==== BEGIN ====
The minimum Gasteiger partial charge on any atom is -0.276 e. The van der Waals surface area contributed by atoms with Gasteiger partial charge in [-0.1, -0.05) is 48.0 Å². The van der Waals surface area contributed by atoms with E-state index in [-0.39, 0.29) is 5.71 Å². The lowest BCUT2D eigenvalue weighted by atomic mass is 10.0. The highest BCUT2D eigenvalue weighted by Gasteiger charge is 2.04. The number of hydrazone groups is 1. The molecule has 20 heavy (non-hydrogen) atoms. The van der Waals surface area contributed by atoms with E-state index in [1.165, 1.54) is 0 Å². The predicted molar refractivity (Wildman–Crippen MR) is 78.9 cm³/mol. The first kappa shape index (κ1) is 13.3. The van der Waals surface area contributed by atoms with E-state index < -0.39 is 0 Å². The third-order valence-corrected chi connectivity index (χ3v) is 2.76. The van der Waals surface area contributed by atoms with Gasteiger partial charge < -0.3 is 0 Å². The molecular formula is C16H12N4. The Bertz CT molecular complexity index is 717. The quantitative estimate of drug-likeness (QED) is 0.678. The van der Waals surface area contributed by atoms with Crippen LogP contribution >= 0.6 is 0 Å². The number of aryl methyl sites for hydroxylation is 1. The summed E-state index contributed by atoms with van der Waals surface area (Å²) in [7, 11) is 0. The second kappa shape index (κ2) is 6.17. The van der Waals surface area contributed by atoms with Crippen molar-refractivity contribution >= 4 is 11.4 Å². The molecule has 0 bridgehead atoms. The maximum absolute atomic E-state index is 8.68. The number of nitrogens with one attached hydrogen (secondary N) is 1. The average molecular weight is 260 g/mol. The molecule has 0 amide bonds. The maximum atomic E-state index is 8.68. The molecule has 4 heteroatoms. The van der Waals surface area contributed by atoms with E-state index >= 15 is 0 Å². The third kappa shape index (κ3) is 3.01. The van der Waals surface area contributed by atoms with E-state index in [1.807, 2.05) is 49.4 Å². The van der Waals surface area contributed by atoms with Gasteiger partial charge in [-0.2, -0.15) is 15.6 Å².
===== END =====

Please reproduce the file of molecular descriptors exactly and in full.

The minimum Gasteiger partial charge on any atom is -0.276 e. The van der Waals surface area contributed by atoms with Gasteiger partial charge in [-0.1, -0.05) is 48.0 Å². The van der Waals surface area contributed by atoms with E-state index in [-0.39, 0.29) is 5.71 Å². The lowest BCUT2D eigenvalue weighted by atomic mass is 10.0. The highest BCUT2D eigenvalue weighted by Gasteiger charge is 2.04. The number of hydrazone groups is 1. The molecule has 20 heavy (non-hydrogen) atoms. The van der Waals surface area contributed by atoms with E-state index in [1.165, 1.54) is 0 Å². The predicted molar refractivity (Wildman–Crippen MR) is 78.9 cm³/mol. The first kappa shape index (κ1) is 13.3. The van der Waals surface area contributed by atoms with E-state index < -0.39 is 0 Å². The third-order valence-corrected chi connectivity index (χ3v) is 2.76. The van der Waals surface area contributed by atoms with Gasteiger partial charge < -0.3 is 0 Å². The molecular formula is C16H12N4. The Bertz CT molecular complexity index is 717. The quantitative estimate of drug-likeness (QED) is 0.678. The van der Waals surface area contributed by atoms with Crippen LogP contribution >= 0.6 is 0 Å². The number of aryl methyl sites for hydroxylation is 1. The summed E-state index contributed by atoms with van der Waals surface area (Å²) in [7, 11) is 0. The second kappa shape index (κ2) is 6.17. The van der Waals surface area contributed by atoms with Crippen molar-refractivity contribution >= 4 is 11.4 Å². The molecule has 0 bridgehead atoms. The maximum absolute atomic E-state index is 8.68. The number of nitrogens with one attached hydrogen (secondary N) is 1. The average molecular weight is 260 g/mol. The molecule has 0 amide bonds. The maximum atomic E-state index is 8.68. The molecule has 4 heteroatoms. The van der Waals surface area contributed by atoms with E-state index >= 15 is 0 Å². The third kappa shape index (κ3) is 3.01. The van der Waals surface area contributed by atoms with E-state index in [1.807, 2.05) is 49.4 Å². The van der Waals surface area contributed by atoms with Gasteiger partial charge in [-0.2, -0.15) is 15.6 Å².